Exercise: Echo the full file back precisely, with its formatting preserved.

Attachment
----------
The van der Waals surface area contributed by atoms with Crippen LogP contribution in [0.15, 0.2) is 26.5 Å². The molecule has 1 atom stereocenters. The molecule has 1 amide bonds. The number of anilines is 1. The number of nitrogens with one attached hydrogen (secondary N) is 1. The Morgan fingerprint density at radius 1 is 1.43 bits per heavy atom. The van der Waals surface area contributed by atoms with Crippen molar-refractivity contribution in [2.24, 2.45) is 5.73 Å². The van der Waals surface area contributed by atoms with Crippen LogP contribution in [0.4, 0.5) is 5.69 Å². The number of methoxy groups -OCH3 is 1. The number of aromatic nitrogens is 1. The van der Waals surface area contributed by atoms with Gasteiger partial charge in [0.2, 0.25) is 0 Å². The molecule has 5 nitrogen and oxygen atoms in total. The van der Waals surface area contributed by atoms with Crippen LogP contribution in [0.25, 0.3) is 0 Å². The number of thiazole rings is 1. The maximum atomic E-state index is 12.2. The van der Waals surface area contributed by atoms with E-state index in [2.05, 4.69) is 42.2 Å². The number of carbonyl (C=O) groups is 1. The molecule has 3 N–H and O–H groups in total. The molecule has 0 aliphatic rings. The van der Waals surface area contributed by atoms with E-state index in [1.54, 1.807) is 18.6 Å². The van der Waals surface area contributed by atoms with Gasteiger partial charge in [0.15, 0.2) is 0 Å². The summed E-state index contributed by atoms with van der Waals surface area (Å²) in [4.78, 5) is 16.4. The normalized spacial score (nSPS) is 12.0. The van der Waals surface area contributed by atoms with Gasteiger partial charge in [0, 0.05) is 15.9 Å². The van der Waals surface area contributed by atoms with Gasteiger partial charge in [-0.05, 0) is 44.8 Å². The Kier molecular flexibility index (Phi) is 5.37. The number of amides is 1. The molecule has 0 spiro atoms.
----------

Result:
The van der Waals surface area contributed by atoms with Crippen LogP contribution in [0.15, 0.2) is 26.5 Å². The molecule has 1 atom stereocenters. The molecule has 1 amide bonds. The number of anilines is 1. The number of nitrogens with one attached hydrogen (secondary N) is 1. The Morgan fingerprint density at radius 1 is 1.43 bits per heavy atom. The van der Waals surface area contributed by atoms with Crippen molar-refractivity contribution in [2.24, 2.45) is 5.73 Å². The van der Waals surface area contributed by atoms with Crippen LogP contribution in [0.4, 0.5) is 5.69 Å². The number of methoxy groups -OCH3 is 1. The number of aromatic nitrogens is 1. The van der Waals surface area contributed by atoms with Gasteiger partial charge in [0.2, 0.25) is 0 Å². The molecule has 5 nitrogen and oxygen atoms in total. The van der Waals surface area contributed by atoms with Crippen LogP contribution in [0.25, 0.3) is 0 Å². The number of thiazole rings is 1. The maximum atomic E-state index is 12.2. The van der Waals surface area contributed by atoms with E-state index in [2.05, 4.69) is 42.2 Å². The number of carbonyl (C=O) groups is 1. The molecule has 3 N–H and O–H groups in total. The molecule has 0 aliphatic rings. The van der Waals surface area contributed by atoms with E-state index in [1.54, 1.807) is 18.6 Å². The van der Waals surface area contributed by atoms with Gasteiger partial charge in [0.15, 0.2) is 0 Å². The summed E-state index contributed by atoms with van der Waals surface area (Å²) in [4.78, 5) is 16.4. The normalized spacial score (nSPS) is 12.0. The van der Waals surface area contributed by atoms with Gasteiger partial charge in [0, 0.05) is 15.9 Å². The van der Waals surface area contributed by atoms with Gasteiger partial charge in [-0.05, 0) is 44.8 Å². The Kier molecular flexibility index (Phi) is 5.37. The number of amides is 1. The molecule has 0 spiro atoms.